Sometimes they catch our attention when we pass by them, others aspire to be fully integrated into the environment to be part of it … the architecture that has been developed in recent years in Aragon brings together buildings of all kinds, many of them internationally recognized and awarded. We delve into the most recognized architecture of Aragon, at least the contemporary one.
Between June 28 and September 1, the XV Spanish Biennial of Architecture and Urbanism, an event that recognizes the best projects between 2018 and 2020, is being held between Barcelona and Valladolid. An Aragonese work has been selected by the jury as a finalist among the nearly 600 proposals submitted. It is the auditorium of Illueca.
It is a space, the work of Magén Arquitectos, which integrates perfectly into the town, thanks to its structure divided into four spaces, each with its own roof, and the use of reddish brick, which blends in with the rest of the buildings in the town. In this way it manages to stand out without being strident.
This is not the first recognition that an architectural work designed or erected in Aragon has received, so, taking advantage of the occasion, we have gathered some of the most emblematic or recognizable works that have been built in Aragon in recent years.
Among the most recognized architecture of Aragon, if we talk about buildings that are not used as housing, we could start with the Zaragoza Bridge Pavilion, designed by Zaha Hadid, one of the symbols of Expo 2008 and that, together with the Water Tower (by Enrique de Teresa and Francisco Romero), have redefined the landscape of the Aragonese capital. The Bridge Pavilion served as an exhibition hall during the Expo, now it is the headquarters of the Mobility City project. And without leaving the city we can walk to the Central Market, which in February 2020 premiered a reform that updated the look of this jewel of modernism of the early twentieth century. The space for the stalls grew and the interior was opened to the city, thanks to glass enclosures that allow you to see from the outside what is happening inside. A modernization that goes beyond the facelift for one of the most famous buildings of the Aragonese capital.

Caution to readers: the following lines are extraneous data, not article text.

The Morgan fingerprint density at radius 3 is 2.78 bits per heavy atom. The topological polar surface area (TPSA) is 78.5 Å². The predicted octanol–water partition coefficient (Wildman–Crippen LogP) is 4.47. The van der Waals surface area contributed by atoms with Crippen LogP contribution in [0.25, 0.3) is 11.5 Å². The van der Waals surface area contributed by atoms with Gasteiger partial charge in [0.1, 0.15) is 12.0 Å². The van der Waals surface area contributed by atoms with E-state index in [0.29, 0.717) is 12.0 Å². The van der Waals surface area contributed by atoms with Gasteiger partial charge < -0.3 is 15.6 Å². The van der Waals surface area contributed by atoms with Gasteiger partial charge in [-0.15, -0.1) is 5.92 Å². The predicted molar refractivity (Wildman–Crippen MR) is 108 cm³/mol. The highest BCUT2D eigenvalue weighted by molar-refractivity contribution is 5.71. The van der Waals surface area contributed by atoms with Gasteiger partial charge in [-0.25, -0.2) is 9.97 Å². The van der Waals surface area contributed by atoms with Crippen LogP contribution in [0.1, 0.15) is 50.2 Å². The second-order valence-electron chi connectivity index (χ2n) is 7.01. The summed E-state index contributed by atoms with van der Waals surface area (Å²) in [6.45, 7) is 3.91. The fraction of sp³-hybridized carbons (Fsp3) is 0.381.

In Huesca, we cannot fail to mention the rehabilitation of the Canfranc station and its surroundings. The facade, volume and atrium of the original building were respected, and the interior was adapted for new uses; in fact, it will reopen as a hotel. Energy efficiency criteria were also applied and the thermal and acoustic insulation has been improved. The refurbishment of this building, inaugurated in 1928, an emblem of Aragon’s architectural heritage, was carried out by Ingennus (as was the refurbishment of the Central Market, in that case with Baika) and also includes the new station, which came into service in April this year, and a reception and information center for the Pilgrims’ Route to Santiago de Compostela in Aragon.
On the opposite side of the Canfranc station refurbishment, which respects the lines of the original building, we find the refurbishment of the IAACC Pablo Serrano, in Zaragoza, whose latest extension, inaugurated in March 2011, aimed to bring the construction in line with the interior, a museum dedicated to contemporary art. That is why the characteristic upper platforms were erected which, together with the large window, give shape to this great architectural attraction located in the center of Zaragoza. The renovation of the IAACC was the work of José Manuel Pérez Latorre.
Avant-garde architecture, also in private construction
The work for private housing has also left in our community emblematic buildings, which, in addition to being a place of residence, also serve as an architectural attraction. And we want to start with one that arises in response to a challenge, that of integrating buildings in the nature of Matarraña. We are talking, of course, about the Solo Houses. It is an initiative of two artists who challenged 10 studios from around the world to reimagine the concept of the second home, and to do so in this area of Teruel. Two of these proposals are already habitable, and can be rented for tourist use. The most emblematic is the Solo Office KGDVS house, a ring-shaped building of 1,600 square meters distributed in a circle whose windows offer a 360-degree view of the Matarraña, one of the most beautiful villages of Teruel and Spain. A building-work of art that also has more than 1,000 square meters of courtyard.
We return to Zaragoza, although this time we are not going to talk about buildings that extend horizontally, but vertically. Because it seems that, precisely with the arrival of the Water Tower in 2008, more and more residential buildings are daring to challenge its height. In this sense, the area around the Delicias station has become an emerging area in terms of architecture, because future towers that will eventually form the skyline of the city are planned there. The tallest, at least so far, is Torre Zaragoza, which is being built on Avenida de Navarra, with a height of 30 floors. This construction by the Zaragoza firm Ingennus is inspired by those that can be seen in New York. It is still under construction, but its imposing figure already reigns next to the station.
Another example can be found in Plaza de Europa, where the Skyline building by Clúa y Mangado, whose name makes clear its aspirations to become a new architectural icon of the city, is about to be completed.
Modern proposals, renovations that respect the spirit of historic buildings, towers that rise dozens of stories above the ground… as you can see, recent Aragonese architecture is full of iconic buildings whose number will surely continue to increase in the coming years.